Bad framing by Bruce Bartlett

In today´s Fiscal Times, Bruce Bartlett has a piece with a catchy title: 7 Reasons the Fed Should Raise Interest Rates…

…and Still Keep Easy Money Flowing through the Economy

And after detailing his 7 reasons, he concludes:

So how is it possible to raise interest rates without tightening monetary policy? The answer is surprisingly simple – raise inflationary expectations. According to economic theory, lenders are mainly concerned about the real rate of interest – the market rate minus the expected rate of inflation over the life of a loan. If expectations of inflation rise, then interest rates should rise by the same rate.

The Fed can raise inflationary expectations just by saying that it intends to allow inflation to rise. If markets believe the Fed means it, they will react accordingly because they know that the Fed is the principal cause of inflation.

There are two main problems with instituting this simple policy change. First, there is very fierce resistance to higher inflation among members of the Federal Open Market Committee, the Fed’s policymaking arm. They will make it as difficult as possible for the Fed to explicitly raise its inflation target and sow as much doubt as possible in financial markets that it really means it, which will frustrate the goal of the policy.

Second, some economists have serious doubt as to whether the Fed is capable of raising inflation under current economic conditions even if it wants to. As we have seen over the last several years, even massive, unprecedented increases in the money supply have had no effect on inflation; indeed it has actually fallen. However, Federal Reserve Chairman Ben Bernanke has repeatedly dismissed this argument, saying the Fed has plenty of ammunition left.

In a future column I plan to explain why fears of future inflation are misplaced and why the risk of doing what I have suggested here is very small – well less than a policy of doing nothing and allowing our economic problems to fester.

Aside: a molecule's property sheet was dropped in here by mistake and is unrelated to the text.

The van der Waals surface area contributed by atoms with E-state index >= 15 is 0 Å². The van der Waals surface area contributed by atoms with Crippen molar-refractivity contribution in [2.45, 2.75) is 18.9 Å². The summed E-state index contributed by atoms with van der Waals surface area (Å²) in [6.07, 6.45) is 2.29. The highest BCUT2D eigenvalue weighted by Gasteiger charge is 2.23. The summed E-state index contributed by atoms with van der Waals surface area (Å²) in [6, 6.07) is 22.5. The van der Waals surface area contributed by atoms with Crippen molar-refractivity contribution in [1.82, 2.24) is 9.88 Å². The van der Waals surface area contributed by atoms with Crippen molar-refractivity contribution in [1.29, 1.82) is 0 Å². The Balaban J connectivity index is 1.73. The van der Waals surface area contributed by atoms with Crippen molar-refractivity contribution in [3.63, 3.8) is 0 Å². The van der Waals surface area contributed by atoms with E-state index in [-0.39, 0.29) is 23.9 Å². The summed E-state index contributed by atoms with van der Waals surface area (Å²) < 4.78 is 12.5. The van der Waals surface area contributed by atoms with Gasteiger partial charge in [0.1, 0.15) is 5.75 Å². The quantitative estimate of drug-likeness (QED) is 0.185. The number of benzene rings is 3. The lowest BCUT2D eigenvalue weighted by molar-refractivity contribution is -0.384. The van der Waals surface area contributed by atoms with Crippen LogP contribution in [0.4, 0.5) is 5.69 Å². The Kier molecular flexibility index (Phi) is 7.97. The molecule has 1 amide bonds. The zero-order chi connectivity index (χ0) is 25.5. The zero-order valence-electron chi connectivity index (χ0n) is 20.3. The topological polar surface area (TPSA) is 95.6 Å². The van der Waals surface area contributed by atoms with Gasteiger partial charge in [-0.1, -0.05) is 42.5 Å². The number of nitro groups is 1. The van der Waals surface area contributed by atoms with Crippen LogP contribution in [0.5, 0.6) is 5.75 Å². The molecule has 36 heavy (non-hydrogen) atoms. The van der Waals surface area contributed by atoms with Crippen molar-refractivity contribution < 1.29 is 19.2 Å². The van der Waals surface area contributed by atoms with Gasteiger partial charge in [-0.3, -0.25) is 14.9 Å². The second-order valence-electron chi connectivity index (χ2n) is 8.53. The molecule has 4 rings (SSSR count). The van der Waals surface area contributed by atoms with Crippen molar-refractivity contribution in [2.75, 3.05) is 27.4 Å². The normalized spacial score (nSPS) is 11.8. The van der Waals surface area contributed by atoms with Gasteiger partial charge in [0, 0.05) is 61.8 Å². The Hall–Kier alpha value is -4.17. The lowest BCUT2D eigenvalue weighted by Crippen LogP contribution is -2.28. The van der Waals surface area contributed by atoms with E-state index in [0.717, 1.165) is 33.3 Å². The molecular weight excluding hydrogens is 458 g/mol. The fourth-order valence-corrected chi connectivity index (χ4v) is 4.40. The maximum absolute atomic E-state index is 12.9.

Back in October 2011 Bruce Bartlett wrote and talked about NGDP targeting. In a CNBC interview at the time he criticized the Fed for “sitting on its hands” and argued it could spur aggregate demand if it adopted a nominal GDP level target.

I have no idea why he switched to talking about inflation expectations and how they have to be raised. The word inflation is a debate stopper and BB will never be able to assuage people´s fears of future inflation. He should have stuck to NGDP targeting, because that´s exactly what he means.

4 thoughts on “Bad framing by Bruce Bartlett

  1. Hey Marcus – are you going to sign Krugman’s manifesto?

    I’m waiting to see whether the market monetarists are signing — !

    They need to add an addendum all 5 of us can sign.

  2. “The word inflation is a debate stopper and BB will never be able to assuage people´s fears of future inflation.”

    I agree.

    I’ve spent the last couple of years reading market monetarist blogs & essays, and I still don’t understand Sumner when he says Bernanke means something different by the word “inflation” than the public does.

    By the way, I find the phrase “NGDP targeting” impossible to use in conversation. The letters “N” “G” “D” and “P” are practically a tongue twister.

    I’m starting to call it just “level targeting” when I talk about it with friends.

    I’ll see how that works out.

  3. I agree. At this point, with all of the inflation boogeyman fear-mongering by Fed regional presidents that has gone on, and all of the deceptive propaganda floating around, the only real way out of this PR debacle of a policy is to switch to NGDPLT. It doesn’t make any sense to continue on with explicit inflation targeting that has all sorts of political controversy around it when more monetary stimulus is needed. In that sense, it really just becomes more of a menace to society than anything helpful. Although, the idea Lars Christensen had for making an alternative TIPS target or use of the GDP deflator instead of PCE might help some without having to explicitly announce higher inflation as a policy.

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